parent PCE, which has multiple child PCEs.

   For a parent PCE, it needs to obtain the information about each of
   its child PCEs.  The information about a child PCE comprises the
   address or ID of the PCE and the domain for which the PCE is
   responsible.  It may also include the position of the PCE, which
   indicates whether the PCE is a leaf (i.e., only a child) or branch
   (i.e., a child and also a parent).  In addition, the information may
   indicate whether the child PCE and its responsible domain is in a
   same organization as the parent PCE.

   For a child PCE, it needs to obtain the information about its parent
   PCE, which includes the address or ID of the parent PCE.  The
   information may also indicate whether the parent PCE is in a same
   organization as the child PCE.

   After a user configures a parent PCE and a child PCE over a session,
   this parent child PCE relation needs to be determined in the protocol
   level.  This is similar to OSPF and BGP.  After an adjacency between
   two OSPF routers is configured by a user, the OSPF protocol (refer to
   RFC 2328, Section 7) will determine whether the adjacency is allowed
   based on the parameters configured, and forms the OSPF adjacency
   after the determination.  After a peer relation between two BGP
   routers is configured by a user, the BGP protocol (refer to RFC 4271,
   Section 8) will determine whether the peer is allowed based on the
   parameters configured, and forms the BGP peer relation after the
   determination.

   For a parent child PCE relation determination, the PCE protocol needs
   to check or confirm whether the parent child PCE relation is allowed
   based on the parameters configured.  If so, the child PCE has to send
   its parent PCE the information about it and vice versa.

   This document presents extensions to the Path Computation Element
   Communication Protocol (PCEP) for determining parent child relations
   and exchanging the information between a parent and a child PCE in a
   hierarchical PCE system.

2.  Terminology

   The following terminology is used in this document.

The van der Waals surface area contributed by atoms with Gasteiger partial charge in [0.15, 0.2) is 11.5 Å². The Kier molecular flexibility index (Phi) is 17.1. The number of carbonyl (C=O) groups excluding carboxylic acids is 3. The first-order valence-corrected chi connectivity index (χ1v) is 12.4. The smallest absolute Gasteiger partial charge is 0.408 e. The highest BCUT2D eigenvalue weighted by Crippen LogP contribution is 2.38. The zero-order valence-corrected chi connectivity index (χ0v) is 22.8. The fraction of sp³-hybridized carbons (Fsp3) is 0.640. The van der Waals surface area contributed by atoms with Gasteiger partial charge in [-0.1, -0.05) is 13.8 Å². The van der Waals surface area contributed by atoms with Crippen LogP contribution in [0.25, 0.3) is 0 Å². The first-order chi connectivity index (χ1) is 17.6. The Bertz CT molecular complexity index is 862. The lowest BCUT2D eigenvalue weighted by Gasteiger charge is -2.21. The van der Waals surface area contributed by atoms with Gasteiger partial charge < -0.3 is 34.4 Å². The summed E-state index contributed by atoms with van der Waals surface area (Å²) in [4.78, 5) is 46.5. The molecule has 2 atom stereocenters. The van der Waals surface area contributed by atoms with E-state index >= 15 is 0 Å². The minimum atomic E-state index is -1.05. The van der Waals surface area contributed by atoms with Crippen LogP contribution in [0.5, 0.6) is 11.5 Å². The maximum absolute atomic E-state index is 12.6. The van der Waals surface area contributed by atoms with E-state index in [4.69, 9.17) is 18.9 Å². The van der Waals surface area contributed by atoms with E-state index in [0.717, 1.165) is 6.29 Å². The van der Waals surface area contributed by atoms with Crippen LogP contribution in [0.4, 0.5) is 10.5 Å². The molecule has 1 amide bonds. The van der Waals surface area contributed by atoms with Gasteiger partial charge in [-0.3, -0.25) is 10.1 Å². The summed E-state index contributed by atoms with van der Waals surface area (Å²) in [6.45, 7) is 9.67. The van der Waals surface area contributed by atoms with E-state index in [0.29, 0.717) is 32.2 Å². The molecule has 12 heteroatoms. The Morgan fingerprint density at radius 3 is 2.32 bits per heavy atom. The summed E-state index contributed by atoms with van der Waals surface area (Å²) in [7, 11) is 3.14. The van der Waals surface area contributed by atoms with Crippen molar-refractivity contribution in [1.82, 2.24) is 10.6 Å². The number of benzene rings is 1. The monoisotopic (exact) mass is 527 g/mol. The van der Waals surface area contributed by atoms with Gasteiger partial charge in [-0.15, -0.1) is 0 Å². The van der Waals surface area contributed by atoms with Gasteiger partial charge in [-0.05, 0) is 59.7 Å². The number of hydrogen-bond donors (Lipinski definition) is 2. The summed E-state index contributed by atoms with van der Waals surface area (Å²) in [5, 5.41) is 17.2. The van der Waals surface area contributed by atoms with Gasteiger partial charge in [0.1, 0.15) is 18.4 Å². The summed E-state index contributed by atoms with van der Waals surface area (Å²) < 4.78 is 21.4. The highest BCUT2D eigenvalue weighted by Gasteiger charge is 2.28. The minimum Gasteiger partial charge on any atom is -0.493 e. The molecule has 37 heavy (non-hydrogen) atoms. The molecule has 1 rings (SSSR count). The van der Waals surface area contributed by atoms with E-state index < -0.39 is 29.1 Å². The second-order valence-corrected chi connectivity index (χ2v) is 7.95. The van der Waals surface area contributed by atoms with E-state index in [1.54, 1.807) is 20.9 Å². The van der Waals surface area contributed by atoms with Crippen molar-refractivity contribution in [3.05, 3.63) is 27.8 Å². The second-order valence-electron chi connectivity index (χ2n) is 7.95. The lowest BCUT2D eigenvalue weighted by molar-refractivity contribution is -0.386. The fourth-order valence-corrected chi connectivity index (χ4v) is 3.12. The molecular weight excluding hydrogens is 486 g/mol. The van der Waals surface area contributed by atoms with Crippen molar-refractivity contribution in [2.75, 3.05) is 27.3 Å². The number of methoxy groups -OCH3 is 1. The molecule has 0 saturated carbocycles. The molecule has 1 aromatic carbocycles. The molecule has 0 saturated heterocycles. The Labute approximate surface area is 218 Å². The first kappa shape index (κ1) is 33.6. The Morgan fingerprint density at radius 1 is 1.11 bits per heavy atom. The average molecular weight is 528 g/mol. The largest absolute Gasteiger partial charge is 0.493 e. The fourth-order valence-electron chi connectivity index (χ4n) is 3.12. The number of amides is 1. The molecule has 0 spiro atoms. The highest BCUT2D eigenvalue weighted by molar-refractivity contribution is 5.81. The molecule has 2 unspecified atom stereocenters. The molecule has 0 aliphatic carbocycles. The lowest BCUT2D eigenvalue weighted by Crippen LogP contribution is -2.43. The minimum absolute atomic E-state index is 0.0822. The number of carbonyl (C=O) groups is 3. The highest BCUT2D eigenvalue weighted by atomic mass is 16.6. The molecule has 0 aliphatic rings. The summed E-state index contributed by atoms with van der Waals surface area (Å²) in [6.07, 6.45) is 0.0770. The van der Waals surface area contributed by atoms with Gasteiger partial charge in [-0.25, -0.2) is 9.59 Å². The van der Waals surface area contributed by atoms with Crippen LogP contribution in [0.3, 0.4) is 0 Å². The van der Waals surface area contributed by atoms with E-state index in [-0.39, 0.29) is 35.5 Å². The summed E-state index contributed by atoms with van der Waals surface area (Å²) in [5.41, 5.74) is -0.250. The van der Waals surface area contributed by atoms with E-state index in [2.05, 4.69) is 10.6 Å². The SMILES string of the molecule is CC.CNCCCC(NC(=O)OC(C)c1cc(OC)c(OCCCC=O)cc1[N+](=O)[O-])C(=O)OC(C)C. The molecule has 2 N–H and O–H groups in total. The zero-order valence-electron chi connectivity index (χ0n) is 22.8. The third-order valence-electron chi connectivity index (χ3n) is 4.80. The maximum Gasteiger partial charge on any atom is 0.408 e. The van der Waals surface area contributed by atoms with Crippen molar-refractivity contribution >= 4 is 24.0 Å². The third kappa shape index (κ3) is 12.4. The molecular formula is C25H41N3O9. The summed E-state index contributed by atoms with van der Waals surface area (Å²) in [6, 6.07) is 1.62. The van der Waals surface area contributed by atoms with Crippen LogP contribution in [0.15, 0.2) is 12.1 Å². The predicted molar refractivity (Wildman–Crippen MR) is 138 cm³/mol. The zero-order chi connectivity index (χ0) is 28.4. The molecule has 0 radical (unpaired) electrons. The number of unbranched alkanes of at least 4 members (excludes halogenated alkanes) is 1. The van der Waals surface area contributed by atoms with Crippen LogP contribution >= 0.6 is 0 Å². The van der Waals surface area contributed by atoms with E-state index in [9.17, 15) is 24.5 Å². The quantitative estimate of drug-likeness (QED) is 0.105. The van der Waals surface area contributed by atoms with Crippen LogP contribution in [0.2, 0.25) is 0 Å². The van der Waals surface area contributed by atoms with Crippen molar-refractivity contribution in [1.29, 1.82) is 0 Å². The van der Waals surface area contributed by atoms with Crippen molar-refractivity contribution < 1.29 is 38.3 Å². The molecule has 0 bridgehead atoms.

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   Parent Domain:  A domain higher up in a domain hierarchy such that it
      contains other domains (child domains) and potentially other links
      and nodes.

   Child Domain:  A domain lower in a domain hierarchy such that it has
      a parent domain.

   Parent PCE:  A PCE responsible for selecting a path across a parent
      domain and any number of child domains by coordinating with child
      PCEs and examining a topology map that shows domain inter-
      connectivity.

   Child PCE:  A PCE responsible for computing the path across one or
      more specific (child) domains.  A child PCE maintains a
      relationship with at least one parent PCE.

   TED:  Traffic Engineering Database.

   This document uses terminology defined in [RFC5440].

3.  Conventions Used in This Document

   The key words "MUST", "MUST NOT", "REQUIRED", "SHALL", "SHALL NOT",
   "SHOULD", "SHOULD NOT", "RECOMMENDED", "MAY", and "OPTIONAL" in this
   document are to be interpreted as described in [RFC2119].

4.  Extensions to PCEP

   This section describes the extensions to PCEP for determining the
   relation between a parent PCE and a child PCE and exchanging the
   information between a parent and a child PCE in a hierarchical PCE
   system.  A child PCE is simply called a child and a parent PCE is
   called a parent in the following sections.

4.1.  Determination of Parent Child Relation

   During a PCEP session establishment between two PCEP speakers, each
   of them advertises its capabilities for Hierarchical PCE (H-PCE for
   short) through the Open Message with the Open Object containing a new
   TLV to indicate its capabilities for H-PCE.  This new TLV is called
   H-PCE capability TLV.  It has the following format.